5. To my mind, this procedure is quite inconsistent with the scheme of this Legislation: I do not understood how the accused person ever goes before the Magistrate until the Magistrate has made up his mind to issue process. The Magistrate is directed by the Statute to inquire into the case in certain specified ways, and then having investigated the matter in one or other of the specified ways, he is to decide whether process ought to issue, and then if he thinks that process ought to issue he should direct process to issue. Then the accused person appears, and if he has got a defence, his defence is in vestigated as well as the case for the prosecution. That being so, it appears to me that the learned Magistrate has not acted in this case in accordance with the procedure which is laid down by the Criminal Procedure Code.

6. Then arises the second point: The learned Counsel appearing to show cause against this Rule has argued that possibly even if we think that the Magistrate has no followed out the procedure laid down in the Statute, we ought not to make this Rule absolute because it is a matter of discretion whether we should make the Rule absolute--as to which he is perfectly right, it is entirely in our discretion whether we should make the Rule absolute and because it is obvious as hi argues, that even if the learned Magistrate had confined himself to the materials which he might legitimately consider, the conclusion at which he had arrived, namely, the dismissal of the complaint was a right one. We have given full consideration to that argument, but we cannot accede to it, and we think that this matter must go back to Magistrate to investigate in the ordinary way. Inasmuch as it is going back to the Magistrate, it is advisable for us to say as little as possible upon this second point because if we were to embark upon the matter we might say something which might affect the Magistrate's mind and might prejudice either the one side or the other. I only say this, that broadly speaking, the case which was made by the complainant--I am not saying whether it is true or whether its untrue, and I desire again to guard myself by saying that whatever I say ought not to prejudice either side in any way,--the complaint was that as soon as the owner of this business died, the accused person who was the manager took into his possession all that represented that business. He changed the place of business, and as 1 have said before took into his possession, I advisedly refrain from using the word 'convert,' all that respesented that business and then apparently entered into negotiations with the sons of the deceased person, proposing that they should enter into partnership of the new business which he intended to start, giving them four-annas share in the business. The Police Officer investigated this matter, set out the facts in a full and careful report, and finished his report by saying that this was all a question of the intention of the accused, or words to that effect, and I say that this is' in all probability one of the main questions which the Magistrate will have to investigate in this case. We have not the evidence of the complainant before us and upon the materials that we have we are unable to say that it is so absolutely clear that there was no such intention, that in the exercise of our discretion we ought to refuse to make the Rule absolute.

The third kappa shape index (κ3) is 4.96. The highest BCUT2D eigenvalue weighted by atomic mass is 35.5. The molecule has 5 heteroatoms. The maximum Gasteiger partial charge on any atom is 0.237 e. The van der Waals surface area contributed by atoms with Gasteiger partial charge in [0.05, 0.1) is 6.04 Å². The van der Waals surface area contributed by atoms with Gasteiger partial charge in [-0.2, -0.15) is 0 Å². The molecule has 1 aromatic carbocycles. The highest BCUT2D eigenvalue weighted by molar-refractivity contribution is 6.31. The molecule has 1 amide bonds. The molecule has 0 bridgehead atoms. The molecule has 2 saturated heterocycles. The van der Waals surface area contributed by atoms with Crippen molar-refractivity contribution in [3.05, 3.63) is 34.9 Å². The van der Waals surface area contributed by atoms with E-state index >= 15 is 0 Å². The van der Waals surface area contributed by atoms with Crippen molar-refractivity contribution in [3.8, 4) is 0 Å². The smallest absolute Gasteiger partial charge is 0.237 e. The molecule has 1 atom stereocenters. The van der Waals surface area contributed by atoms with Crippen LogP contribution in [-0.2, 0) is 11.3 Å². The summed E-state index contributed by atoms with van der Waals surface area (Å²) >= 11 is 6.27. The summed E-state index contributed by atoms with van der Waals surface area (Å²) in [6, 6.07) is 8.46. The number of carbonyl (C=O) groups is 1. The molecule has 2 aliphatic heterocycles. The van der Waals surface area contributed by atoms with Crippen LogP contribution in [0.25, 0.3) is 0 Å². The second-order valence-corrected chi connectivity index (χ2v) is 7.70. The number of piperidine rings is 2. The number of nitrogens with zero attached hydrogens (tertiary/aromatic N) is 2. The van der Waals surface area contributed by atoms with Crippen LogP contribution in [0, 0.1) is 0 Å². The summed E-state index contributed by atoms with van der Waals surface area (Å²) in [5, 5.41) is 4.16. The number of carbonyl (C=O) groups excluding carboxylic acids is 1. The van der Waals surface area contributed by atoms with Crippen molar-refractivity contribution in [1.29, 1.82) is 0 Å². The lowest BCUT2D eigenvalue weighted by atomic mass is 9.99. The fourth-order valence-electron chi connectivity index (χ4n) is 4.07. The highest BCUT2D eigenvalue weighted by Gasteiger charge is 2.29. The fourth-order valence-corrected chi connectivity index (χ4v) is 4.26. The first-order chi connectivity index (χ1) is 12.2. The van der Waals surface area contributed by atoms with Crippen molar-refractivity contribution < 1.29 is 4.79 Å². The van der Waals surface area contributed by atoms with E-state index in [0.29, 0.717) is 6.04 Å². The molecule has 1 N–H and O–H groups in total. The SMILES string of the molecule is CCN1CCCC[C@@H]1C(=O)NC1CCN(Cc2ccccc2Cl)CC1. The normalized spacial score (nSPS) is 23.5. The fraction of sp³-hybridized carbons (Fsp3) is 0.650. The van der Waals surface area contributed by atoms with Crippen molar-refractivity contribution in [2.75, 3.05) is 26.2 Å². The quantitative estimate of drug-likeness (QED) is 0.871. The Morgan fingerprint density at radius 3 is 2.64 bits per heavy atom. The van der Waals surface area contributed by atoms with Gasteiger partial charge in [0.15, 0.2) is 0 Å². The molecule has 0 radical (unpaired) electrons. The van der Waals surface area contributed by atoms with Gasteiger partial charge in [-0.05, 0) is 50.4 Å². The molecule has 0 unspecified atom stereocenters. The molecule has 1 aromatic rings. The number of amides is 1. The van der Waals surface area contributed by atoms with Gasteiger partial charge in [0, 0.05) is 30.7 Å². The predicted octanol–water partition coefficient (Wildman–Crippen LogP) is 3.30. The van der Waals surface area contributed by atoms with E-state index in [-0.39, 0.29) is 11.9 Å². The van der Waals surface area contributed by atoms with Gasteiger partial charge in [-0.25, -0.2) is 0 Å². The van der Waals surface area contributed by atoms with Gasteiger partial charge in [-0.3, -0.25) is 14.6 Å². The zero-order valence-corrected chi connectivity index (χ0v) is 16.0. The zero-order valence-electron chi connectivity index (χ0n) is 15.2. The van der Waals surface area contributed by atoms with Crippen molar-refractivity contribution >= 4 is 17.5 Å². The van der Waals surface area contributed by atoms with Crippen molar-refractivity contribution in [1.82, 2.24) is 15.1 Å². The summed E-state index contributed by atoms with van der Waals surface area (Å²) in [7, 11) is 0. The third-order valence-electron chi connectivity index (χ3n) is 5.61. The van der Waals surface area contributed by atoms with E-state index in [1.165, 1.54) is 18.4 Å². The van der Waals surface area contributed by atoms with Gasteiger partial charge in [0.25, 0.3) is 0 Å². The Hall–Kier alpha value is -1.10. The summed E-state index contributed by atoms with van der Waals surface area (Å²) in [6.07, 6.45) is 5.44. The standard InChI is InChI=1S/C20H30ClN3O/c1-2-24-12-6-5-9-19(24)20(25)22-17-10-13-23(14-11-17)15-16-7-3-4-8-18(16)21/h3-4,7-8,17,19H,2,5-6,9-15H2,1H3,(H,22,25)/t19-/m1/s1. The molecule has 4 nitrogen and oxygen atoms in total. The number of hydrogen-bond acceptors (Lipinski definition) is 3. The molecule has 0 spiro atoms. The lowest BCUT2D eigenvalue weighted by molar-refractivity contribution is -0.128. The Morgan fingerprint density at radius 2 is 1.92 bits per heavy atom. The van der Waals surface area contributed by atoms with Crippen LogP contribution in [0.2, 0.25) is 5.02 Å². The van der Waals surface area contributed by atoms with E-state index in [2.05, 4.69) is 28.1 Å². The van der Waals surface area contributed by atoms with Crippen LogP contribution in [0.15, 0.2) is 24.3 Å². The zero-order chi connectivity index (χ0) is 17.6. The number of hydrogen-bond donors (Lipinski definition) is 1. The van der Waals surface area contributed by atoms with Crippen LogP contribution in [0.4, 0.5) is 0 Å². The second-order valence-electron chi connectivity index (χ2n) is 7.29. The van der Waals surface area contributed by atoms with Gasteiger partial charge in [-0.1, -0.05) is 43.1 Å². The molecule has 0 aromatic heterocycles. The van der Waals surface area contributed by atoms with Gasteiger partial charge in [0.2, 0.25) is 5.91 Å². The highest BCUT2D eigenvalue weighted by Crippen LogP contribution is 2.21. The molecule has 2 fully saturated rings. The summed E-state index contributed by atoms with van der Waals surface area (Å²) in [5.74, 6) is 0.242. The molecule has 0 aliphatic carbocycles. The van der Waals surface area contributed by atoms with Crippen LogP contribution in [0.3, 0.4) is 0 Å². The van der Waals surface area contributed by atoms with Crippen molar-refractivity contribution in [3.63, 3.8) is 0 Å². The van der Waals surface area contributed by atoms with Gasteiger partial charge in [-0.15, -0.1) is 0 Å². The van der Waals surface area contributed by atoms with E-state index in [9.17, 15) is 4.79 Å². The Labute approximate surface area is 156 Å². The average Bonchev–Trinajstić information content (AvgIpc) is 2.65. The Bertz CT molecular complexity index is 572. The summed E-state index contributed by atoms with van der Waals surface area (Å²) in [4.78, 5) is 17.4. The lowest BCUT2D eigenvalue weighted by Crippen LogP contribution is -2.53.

7. For these reasons we think that the Rule should be made absolute and the matter should be investigated further. But inasmuch as Mr. Swinhoe has alrealy passed an opinion about it, he will not hear this case again. Therefore we will ask him to refer the case to either the second or the third Presidency Magistrate. The Magistrate should investigate the complaint in the ordinary way and come to his own conclusion upon it.

Walmsley, J.

8. I agree.